Making the Grade, which will run through the 2019 Belmont Stakes, focuses on the winners or top performers of the key races, usually from the previous weekend, who could impact the Triple Crown. We’ll be taking a close look at impressive winners and evaluating their chances to win classic races based upon ability, running style, connections (owner, trainer, jockey), and pedigree.
Tacitus cemented his credentials as one of the top 3-year-olds on the 2019 Kentucky Derby Presented by Woodford Reserve trail with back-to-back Grade 2 wins in the Lambholm South Tampa Bay Derby and Wood Memorial Stakes Presented by NYRA Bets. Is he one of the most likely winners May 4 at Churchill Downs? Let’s take a closer look.
Ability: A homebred of Juddmonte Farms’ elite global Thoroughbred breeding operation, Tacitus debuted with remarkably little fanfare given he was the first foal produced by popular Juddmonte champion Close Hatches, a five-time Grade 1 winner. Sent off at 8-1 odds, he finished fourth, beaten by 2 ½ lengths, in a 1 1/16-mile race Oct. 4 at Belmont Park.
Tacitus did not fly under the radar in his second start, winning a one-mile race by a neck as the overwhelming favorite in November at Aqueduct. He earned a 94 Equibase Speed Figure for what would be his final race as a 2-year-old.
Tacitus returned in March 2019 and made his stakes debut in the Tampa Bay Derby. Overlooked at 8.90-1 odds, the gray or roan Tapit colt closed from off the pace to post a visually impressive 1 ¼-length win.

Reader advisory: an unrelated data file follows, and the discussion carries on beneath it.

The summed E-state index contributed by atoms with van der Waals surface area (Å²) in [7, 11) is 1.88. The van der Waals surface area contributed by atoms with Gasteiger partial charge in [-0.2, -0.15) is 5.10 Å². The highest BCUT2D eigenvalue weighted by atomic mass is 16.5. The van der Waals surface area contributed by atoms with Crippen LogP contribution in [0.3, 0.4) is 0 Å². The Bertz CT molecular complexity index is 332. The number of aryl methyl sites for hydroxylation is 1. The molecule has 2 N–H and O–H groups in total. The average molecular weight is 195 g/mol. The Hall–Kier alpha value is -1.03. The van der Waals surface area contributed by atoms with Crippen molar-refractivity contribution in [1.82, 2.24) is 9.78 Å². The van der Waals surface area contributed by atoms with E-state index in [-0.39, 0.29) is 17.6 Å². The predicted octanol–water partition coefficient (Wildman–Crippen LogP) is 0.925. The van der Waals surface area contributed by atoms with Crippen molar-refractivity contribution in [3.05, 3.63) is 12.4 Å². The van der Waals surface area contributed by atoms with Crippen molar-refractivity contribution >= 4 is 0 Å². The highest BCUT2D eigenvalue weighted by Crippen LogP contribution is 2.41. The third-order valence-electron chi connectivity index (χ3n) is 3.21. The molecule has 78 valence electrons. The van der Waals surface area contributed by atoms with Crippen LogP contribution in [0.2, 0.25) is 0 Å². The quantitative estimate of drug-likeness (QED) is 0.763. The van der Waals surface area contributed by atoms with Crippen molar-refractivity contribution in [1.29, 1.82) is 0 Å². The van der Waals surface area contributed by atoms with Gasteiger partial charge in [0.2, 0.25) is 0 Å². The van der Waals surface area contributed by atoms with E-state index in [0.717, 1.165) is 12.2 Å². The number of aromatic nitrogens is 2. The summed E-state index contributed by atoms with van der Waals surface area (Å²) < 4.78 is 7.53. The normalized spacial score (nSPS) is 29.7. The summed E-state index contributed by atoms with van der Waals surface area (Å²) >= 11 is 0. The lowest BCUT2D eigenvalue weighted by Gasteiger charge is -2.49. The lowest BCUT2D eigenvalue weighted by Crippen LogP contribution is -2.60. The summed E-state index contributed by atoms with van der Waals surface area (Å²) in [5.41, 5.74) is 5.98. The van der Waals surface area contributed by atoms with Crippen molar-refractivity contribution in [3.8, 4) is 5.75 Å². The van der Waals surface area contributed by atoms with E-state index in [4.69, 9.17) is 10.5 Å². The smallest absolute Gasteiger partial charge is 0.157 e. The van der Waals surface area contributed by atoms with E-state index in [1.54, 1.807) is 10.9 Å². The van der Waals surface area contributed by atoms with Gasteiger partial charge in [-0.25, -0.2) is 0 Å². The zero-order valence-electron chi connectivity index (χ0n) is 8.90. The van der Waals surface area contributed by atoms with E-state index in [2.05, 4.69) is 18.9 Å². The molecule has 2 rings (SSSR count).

The Tampa Bay Derby was regarded fairly positively from the speed-figure makers as he earned a 105 Equibase Speed Figure, a 93 Beyer Speed Figure, a 95 Brisnet speed figure, and a 117 TimeForm US rating.
The victory at Tampa was worth 50 qualifying points to cement a spot in the Kentucky Derby Presented by Woodford Reserve for Tacitus, but moving on to the Derby with only three starts and eight weeks rest was never a strong option. Tacitus needed the foundation and experience of another start against elite competition and trainer Bill Mott sent him to the Grade 2 Wood Memorial.
Tacitus certainly got an education early in the Wood Memorial as he was bumped on several occasions and had his heels clipped from behind entering the first turn. Tacitus did appear to become an aggressor on that first turn, which given the adversity I was encouraged to see from him, and to his credit he settled in nicely in fourth after that.
Tacitus launched his winning bid on the far turn after he was 7 ½ lengths back through the opening three-quarters of a mile and he had pretty much erased that deficit an eighth of a mile later as he surged into the stretch about a length behind the lead. Tacitus outfinished Withers Stakes winner Tax to win by 1 ¼ lengths as the tepid favorite.